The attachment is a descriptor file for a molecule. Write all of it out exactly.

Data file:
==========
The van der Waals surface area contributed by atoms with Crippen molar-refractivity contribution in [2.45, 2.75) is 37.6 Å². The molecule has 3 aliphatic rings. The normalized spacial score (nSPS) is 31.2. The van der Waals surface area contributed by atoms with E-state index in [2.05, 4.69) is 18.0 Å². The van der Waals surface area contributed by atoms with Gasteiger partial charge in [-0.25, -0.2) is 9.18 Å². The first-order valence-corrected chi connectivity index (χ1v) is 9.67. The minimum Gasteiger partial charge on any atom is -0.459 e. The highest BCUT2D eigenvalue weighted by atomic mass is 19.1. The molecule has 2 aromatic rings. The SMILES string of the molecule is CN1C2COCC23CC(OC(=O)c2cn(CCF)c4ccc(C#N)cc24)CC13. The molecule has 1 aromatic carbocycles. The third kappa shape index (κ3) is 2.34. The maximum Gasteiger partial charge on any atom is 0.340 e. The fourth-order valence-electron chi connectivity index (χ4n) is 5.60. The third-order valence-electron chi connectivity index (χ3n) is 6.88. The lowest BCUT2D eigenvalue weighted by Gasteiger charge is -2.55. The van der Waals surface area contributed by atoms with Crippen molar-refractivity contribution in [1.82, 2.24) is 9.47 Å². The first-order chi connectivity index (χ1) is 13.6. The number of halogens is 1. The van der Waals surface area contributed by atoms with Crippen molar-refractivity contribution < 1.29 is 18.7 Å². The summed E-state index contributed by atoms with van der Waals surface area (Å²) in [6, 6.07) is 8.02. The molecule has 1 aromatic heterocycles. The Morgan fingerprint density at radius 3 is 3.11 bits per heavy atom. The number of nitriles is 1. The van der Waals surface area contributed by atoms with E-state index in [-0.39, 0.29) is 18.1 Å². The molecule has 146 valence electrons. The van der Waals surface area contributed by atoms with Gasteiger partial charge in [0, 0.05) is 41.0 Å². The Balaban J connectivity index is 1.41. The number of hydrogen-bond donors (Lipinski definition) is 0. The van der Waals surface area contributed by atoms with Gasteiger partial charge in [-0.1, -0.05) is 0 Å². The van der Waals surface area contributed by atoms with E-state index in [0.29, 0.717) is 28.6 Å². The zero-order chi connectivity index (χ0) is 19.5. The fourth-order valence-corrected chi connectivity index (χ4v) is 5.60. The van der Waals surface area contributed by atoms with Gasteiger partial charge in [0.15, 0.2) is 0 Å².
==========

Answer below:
The van der Waals surface area contributed by atoms with Crippen molar-refractivity contribution in [2.45, 2.75) is 37.6 Å². The molecule has 3 aliphatic rings. The normalized spacial score (nSPS) is 31.2. The van der Waals surface area contributed by atoms with E-state index in [2.05, 4.69) is 18.0 Å². The van der Waals surface area contributed by atoms with Gasteiger partial charge in [-0.25, -0.2) is 9.18 Å². The first-order valence-corrected chi connectivity index (χ1v) is 9.67. The minimum Gasteiger partial charge on any atom is -0.459 e. The highest BCUT2D eigenvalue weighted by atomic mass is 19.1. The molecule has 2 aromatic rings. The SMILES string of the molecule is CN1C2COCC23CC(OC(=O)c2cn(CCF)c4ccc(C#N)cc24)CC13. The molecule has 1 aromatic carbocycles. The third kappa shape index (κ3) is 2.34. The maximum Gasteiger partial charge on any atom is 0.340 e. The fourth-order valence-electron chi connectivity index (χ4n) is 5.60. The third-order valence-electron chi connectivity index (χ3n) is 6.88. The lowest BCUT2D eigenvalue weighted by Gasteiger charge is -2.55. The van der Waals surface area contributed by atoms with Crippen molar-refractivity contribution in [1.82, 2.24) is 9.47 Å². The first-order chi connectivity index (χ1) is 13.6. The number of halogens is 1. The van der Waals surface area contributed by atoms with Crippen molar-refractivity contribution < 1.29 is 18.7 Å². The summed E-state index contributed by atoms with van der Waals surface area (Å²) in [6, 6.07) is 8.02. The molecule has 1 aromatic heterocycles. The Morgan fingerprint density at radius 3 is 3.11 bits per heavy atom. The number of nitriles is 1. The van der Waals surface area contributed by atoms with E-state index in [-0.39, 0.29) is 18.1 Å². The molecule has 146 valence electrons. The van der Waals surface area contributed by atoms with Gasteiger partial charge in [0, 0.05) is 41.0 Å². The Balaban J connectivity index is 1.41. The number of hydrogen-bond donors (Lipinski definition) is 0. The van der Waals surface area contributed by atoms with Gasteiger partial charge in [-0.1, -0.05) is 0 Å². The van der Waals surface area contributed by atoms with E-state index in [0.29, 0.717) is 28.6 Å². The zero-order chi connectivity index (χ0) is 19.5. The fourth-order valence-corrected chi connectivity index (χ4v) is 5.60. The van der Waals surface area contributed by atoms with Gasteiger partial charge in [0.15, 0.2) is 0 Å².